Last Tuesday Oakland Police Officer Randy White presented a report on the state of domestic violence to the City Council Public Safety Committee at the request of Councilmember Dan Kalb. According to White, the OPD’s Domestic Violence Unit has already received twice as many cases this year as they did in 2012—and yet their resources are increasingly strapped.

White, the head of the DVU, said that the 8,000 cases his unit has received this year represent an increase in reported domestic violence rather than an increase in cases of domestic violence.

“People are starting to realize more and more that they don’t have to stay in these violent relationships,” he said.

Though White interpreted the increase in reports as a positive sign, he said that the DVU is struggling to make capacity for the number of cases they receive. The DVU currently has five full time investigators and one part time investigator to respond to 500-600 calls per month.

According to White, the DVU currently only has the resources to respond to in-custody and priority violent felony cases, leaving many others on hold. The DVU’s currently has a backlog of 4,225 open cases, which amounts to approximately 648 cases per investigator, White said.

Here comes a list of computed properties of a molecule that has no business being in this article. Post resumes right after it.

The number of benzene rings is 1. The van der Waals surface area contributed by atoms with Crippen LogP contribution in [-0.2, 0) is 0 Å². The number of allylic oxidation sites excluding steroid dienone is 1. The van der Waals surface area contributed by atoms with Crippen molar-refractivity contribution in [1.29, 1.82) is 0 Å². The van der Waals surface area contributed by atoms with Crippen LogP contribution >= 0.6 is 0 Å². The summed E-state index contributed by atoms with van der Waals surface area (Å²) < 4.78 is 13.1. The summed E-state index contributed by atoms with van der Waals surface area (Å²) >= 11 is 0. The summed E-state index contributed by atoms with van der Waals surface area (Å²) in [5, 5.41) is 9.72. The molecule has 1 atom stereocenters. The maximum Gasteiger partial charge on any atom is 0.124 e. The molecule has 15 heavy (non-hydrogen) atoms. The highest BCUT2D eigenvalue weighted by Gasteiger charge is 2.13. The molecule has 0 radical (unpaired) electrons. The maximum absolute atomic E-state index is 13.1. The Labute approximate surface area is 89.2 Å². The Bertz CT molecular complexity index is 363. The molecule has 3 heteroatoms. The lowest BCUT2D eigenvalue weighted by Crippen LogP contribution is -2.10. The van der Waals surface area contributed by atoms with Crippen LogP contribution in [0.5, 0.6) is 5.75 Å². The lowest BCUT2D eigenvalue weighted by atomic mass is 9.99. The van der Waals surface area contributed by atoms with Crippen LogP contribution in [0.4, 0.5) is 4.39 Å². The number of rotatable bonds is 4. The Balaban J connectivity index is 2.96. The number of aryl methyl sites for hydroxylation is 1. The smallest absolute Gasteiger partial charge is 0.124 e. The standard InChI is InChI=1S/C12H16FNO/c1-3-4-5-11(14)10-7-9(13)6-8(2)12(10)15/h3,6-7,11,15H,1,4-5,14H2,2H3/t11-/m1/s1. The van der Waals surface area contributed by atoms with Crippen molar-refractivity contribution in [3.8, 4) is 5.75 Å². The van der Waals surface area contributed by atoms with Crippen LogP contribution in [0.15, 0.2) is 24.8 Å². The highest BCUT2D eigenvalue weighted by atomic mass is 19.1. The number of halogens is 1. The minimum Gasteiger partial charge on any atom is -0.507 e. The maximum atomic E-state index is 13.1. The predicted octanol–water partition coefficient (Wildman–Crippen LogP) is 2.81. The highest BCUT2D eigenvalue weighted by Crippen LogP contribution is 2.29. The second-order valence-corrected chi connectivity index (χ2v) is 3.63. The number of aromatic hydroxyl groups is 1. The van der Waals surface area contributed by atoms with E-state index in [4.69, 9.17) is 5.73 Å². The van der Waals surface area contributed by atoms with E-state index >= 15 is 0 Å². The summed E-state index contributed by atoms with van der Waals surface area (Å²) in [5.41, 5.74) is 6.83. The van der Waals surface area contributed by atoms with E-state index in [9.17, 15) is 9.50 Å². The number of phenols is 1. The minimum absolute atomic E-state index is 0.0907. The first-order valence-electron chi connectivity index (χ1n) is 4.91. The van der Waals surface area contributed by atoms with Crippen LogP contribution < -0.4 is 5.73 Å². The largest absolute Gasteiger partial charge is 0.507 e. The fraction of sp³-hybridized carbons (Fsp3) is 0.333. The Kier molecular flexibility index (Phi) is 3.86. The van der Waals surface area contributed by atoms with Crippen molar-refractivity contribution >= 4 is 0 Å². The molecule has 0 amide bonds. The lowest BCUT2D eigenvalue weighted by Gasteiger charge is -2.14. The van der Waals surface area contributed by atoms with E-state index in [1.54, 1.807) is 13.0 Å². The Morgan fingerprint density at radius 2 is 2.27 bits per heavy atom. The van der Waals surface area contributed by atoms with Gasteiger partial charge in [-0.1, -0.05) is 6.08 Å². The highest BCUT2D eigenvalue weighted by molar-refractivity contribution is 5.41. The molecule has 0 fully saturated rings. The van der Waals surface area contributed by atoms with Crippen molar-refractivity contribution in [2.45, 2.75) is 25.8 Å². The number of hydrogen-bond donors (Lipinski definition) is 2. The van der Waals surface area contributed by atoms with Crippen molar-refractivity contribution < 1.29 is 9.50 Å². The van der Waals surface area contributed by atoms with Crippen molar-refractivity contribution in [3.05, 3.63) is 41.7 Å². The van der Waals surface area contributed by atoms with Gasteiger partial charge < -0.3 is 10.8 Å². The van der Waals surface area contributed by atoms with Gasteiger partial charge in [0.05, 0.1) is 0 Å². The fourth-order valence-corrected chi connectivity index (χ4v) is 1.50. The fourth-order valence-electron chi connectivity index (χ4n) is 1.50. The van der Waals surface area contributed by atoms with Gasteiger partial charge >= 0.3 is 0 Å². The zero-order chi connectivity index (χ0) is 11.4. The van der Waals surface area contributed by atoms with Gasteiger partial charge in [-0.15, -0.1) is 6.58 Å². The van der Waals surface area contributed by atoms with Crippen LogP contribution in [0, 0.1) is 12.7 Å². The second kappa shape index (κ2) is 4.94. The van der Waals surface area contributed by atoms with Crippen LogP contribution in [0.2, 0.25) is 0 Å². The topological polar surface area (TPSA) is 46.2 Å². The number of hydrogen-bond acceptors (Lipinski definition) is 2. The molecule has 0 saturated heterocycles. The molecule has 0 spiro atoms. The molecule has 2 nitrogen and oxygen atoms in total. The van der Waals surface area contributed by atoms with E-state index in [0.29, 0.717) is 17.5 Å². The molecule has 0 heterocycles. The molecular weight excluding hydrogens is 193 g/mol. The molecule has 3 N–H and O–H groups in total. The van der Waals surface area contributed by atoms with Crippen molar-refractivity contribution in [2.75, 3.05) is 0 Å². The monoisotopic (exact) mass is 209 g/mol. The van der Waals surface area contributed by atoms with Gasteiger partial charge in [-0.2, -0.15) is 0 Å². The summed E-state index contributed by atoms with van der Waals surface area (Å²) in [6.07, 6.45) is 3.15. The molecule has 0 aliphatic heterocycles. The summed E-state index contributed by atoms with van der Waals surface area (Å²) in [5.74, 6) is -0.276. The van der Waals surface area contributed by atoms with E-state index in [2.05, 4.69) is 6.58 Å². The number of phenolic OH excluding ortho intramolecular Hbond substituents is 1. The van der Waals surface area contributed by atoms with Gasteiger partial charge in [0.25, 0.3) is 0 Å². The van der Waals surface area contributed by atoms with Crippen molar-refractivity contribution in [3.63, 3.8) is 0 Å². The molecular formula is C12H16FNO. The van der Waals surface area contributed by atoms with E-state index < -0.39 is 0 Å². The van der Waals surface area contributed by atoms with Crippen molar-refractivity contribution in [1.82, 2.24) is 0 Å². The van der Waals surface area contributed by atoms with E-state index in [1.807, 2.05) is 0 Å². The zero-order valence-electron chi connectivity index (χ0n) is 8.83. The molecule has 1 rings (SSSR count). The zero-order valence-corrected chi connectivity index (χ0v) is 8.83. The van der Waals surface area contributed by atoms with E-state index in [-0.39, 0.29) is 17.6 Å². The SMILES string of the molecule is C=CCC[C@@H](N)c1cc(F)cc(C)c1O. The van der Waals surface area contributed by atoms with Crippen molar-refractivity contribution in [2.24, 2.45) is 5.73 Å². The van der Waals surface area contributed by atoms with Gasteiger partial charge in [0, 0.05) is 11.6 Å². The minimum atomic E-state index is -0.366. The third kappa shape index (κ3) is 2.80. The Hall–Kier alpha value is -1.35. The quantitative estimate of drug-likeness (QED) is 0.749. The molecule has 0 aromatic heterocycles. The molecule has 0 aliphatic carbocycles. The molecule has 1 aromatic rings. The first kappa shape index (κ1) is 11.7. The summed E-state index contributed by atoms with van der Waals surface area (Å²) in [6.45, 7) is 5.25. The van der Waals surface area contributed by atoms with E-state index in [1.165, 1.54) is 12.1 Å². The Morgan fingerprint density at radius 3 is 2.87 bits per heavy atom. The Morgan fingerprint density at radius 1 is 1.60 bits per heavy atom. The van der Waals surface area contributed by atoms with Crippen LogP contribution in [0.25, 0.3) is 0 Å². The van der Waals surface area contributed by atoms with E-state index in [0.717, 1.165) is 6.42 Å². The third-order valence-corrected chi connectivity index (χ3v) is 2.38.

This conundrum is familiar to the DVU. In 2008, the last time the Public Safety Committee requested a report on domestic violence, the DVU struggled to address cases with a staff of four investigators, which led to the OPD increasing the DVU’s staff. April 2009 marked the beginning of a brief period when the department had 10 investigators, according to White, which allowed investigators manageable caseloads.

Despite the recurrent problem of inadequate staffing, White credited the DVU’s partnerships with Oakland domestic violence support organizations with providing community outreach and education. Representatives for the Family Violence Law Center, A Safe Place, and the Alameda Family Justice Center also spoke to the Public Safety Committee.

Rebecca Bauen of the Family Law Violence Center, which represents victims of domestic violence, requested that domestic violence be viewed as a community safety issue.

“Domestic violence is the most common form of violence against women,” she said. “It’s throughout our lives. I think it’s important that when we talk about public safety we talk about women’s safety.”

Bauen also voiced similar concerns as White, saying that the amount of staff members at the Center could not keep up with the volume of calls they receive. The current situation is unsustainable, she said, because the majority of funding for the Family Law Violence Center comes from Oakland’s Measure Y, which expires in 2014.

A Safe Place, a shelter for victims of domestic violence, has also been receiving more victims, according to Executive Director Carolyn Russell. Last year, a Safe Place received 2,000 calls from victim family members and friends, social workers, law enforcement, victims themselves.

According to Russell, men are now reaching out to a Safe Place for their mental health services. The organization has also seen an increase in the LGBT community who have no shelter, she said.

“We have to make sure we have the resources to support this increase,” she said.

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